Evidence shows that by coming together and organizing their efforts, smallholder farmers can better negotiate access to inputs and prices to sell their produce, advocate for more-favorable credit from financial institutions, and pool resources to invest in technology and communal facilities. Recognizing this, GAFSP launched a pilot program in 2016 to provide small-scale grants and capacity development support producer organizations to lead, design, and implement the most-appropriate projects in their local contexts, while working with a development agency of their choice. The five pilot projects GAFSP awarded in Bangladesh, Mali, Senegal, and East Africa (Rwanda and Uganda) with US$15.9 million have benefited more than 80,000 people to date, with activities ranging from providing financing services with low transaction costs and establishing guarantee funds to provide farmers with credit to providing training on production, harvesting, and processing practices.
Because of this initiative, producer organizations were able to respond quickly when COVID-19 hit, for example, by advocating with the government, establishing measures to ensure production continuity, preventing post-harvest losses, and providing training on good hygiene practices and processing techniques. With additional financing provided by GAFSP in 2020, smallholders could scale up or implement new activities, including access to food packages, supplies for home gardening activities, and agricultural inputs for forthcoming growing seasons to enhance resilience. Now, five years after successfully testing the pilot and learning from the experience, GAFSP has scaled up this model and is providing small-scale grants directly to producer organizations to help them meet their needs for agricultural financing.
New Projects in 2021
In 2021, GAFSP allocated close to US$30 million to projects designed and led by producer organizations in 12 countries.
PILOT & PO-LED
In Bangladesh, a US$3.26 million grant to Sara Bangla Krishak Society will improve the livelihoods of smallholder farmers in climatic hotspots and strengthen their resilience to public health and climate-induced crises in targeted areas.
In Burundi, a US$2.34 million grant to Confédération des Associations des Producteurs Agricoles pour le Développement will support a target group of smallholder farmers to strengthen their resilience against the effects of the COVID-19 pandemic, while sustainably improving their income and food security.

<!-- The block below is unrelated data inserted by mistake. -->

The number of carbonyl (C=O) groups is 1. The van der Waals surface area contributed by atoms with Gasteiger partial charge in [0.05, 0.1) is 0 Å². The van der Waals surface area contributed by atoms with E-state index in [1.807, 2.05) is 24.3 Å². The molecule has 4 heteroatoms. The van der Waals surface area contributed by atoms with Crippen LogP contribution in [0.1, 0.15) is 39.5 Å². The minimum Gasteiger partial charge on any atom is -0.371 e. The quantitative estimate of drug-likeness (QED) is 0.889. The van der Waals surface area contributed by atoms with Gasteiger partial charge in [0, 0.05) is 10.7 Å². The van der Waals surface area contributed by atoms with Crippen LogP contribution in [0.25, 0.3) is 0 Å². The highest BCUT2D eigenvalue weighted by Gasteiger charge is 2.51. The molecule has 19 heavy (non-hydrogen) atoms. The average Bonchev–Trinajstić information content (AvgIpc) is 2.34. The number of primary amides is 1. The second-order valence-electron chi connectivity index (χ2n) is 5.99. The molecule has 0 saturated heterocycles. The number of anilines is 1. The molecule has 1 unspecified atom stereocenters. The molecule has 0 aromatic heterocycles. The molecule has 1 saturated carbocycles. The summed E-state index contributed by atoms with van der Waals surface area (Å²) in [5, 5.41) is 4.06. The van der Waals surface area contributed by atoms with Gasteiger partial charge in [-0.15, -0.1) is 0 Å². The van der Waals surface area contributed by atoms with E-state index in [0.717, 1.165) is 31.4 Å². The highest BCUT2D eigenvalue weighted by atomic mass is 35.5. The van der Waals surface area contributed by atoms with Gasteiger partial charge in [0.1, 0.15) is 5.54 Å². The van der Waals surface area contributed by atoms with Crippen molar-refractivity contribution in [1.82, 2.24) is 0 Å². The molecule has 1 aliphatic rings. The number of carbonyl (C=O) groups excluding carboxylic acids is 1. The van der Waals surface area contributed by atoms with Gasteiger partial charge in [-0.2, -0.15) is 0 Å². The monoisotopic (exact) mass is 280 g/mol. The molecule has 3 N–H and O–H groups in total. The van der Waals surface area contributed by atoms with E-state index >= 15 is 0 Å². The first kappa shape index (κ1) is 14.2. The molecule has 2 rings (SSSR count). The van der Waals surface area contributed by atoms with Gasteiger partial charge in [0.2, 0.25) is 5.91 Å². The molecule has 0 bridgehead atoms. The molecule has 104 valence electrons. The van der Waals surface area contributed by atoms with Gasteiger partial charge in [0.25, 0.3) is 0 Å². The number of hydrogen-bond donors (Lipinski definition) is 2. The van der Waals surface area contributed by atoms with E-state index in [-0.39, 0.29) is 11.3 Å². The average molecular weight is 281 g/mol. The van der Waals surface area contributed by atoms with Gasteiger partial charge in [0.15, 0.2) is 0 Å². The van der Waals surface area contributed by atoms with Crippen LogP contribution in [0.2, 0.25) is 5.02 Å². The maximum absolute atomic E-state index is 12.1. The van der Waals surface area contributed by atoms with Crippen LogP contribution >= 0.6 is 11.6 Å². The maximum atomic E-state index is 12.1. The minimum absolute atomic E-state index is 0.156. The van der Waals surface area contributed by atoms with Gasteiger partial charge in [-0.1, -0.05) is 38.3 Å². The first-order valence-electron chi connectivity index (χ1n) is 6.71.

In Cambodia, a US$1.79 million grant to Cambodian Agriculture Cooperative Corporation Plc. will support smallholder farmers’ recovery from COVID-19 in the most-impoverished provinces by developing value chains and improving food security and nutrition.
Democratic Republic of Congo
In the Democratic Republic of Congo, a US$1.65 million grant to Confédération Paysanne du Congo will sustainably improve smallholder farmers’ income and food security that has been affected by the COVID-19 and climate change crises.
In Haiti, a US$3.0 million grant to Réseaux des Organisations de Producteurs et Productrices de la Grand’Anse will increase smallholder farmers’ food security and resilience in a target area by building better and more-sustainable livelihoods in a post-disaster and climate change context.
In Honduras, a US$2.13 million grant to Alternative Community Economy Network will improve climate resilience and food security through economic empowerment and agricultural system transformation in three target areas in the country’s Dry Corridor.
In the Maldives, a US$2.64 million grant to Addu Meedhoo Cooperative Society will develop economically viable producer organizations, empowering them to take a stronger role in the agriculture value chains; contribute to a resilient and robust food system; help overcome the severe impacts of climate change; and help “build back better” from the impacts of COVID-19.
In Nicaragua, a US$3.21 million grant to the National Union of Farmers and Ranchers will increase agricultural income and food security for smallholder farmers and aid recovery from COVID-19 impact in selected areas of the Dry Corridor.
In Niger, a US$2.71 million grant to Fédération des Unions de Groupements Paysans du Niger will improve incomes, food security, and nutrition in seven communes in select regions by strengthening grassroots producer organizations and their unions, emphasizing women and youth as drivers of economic and social development.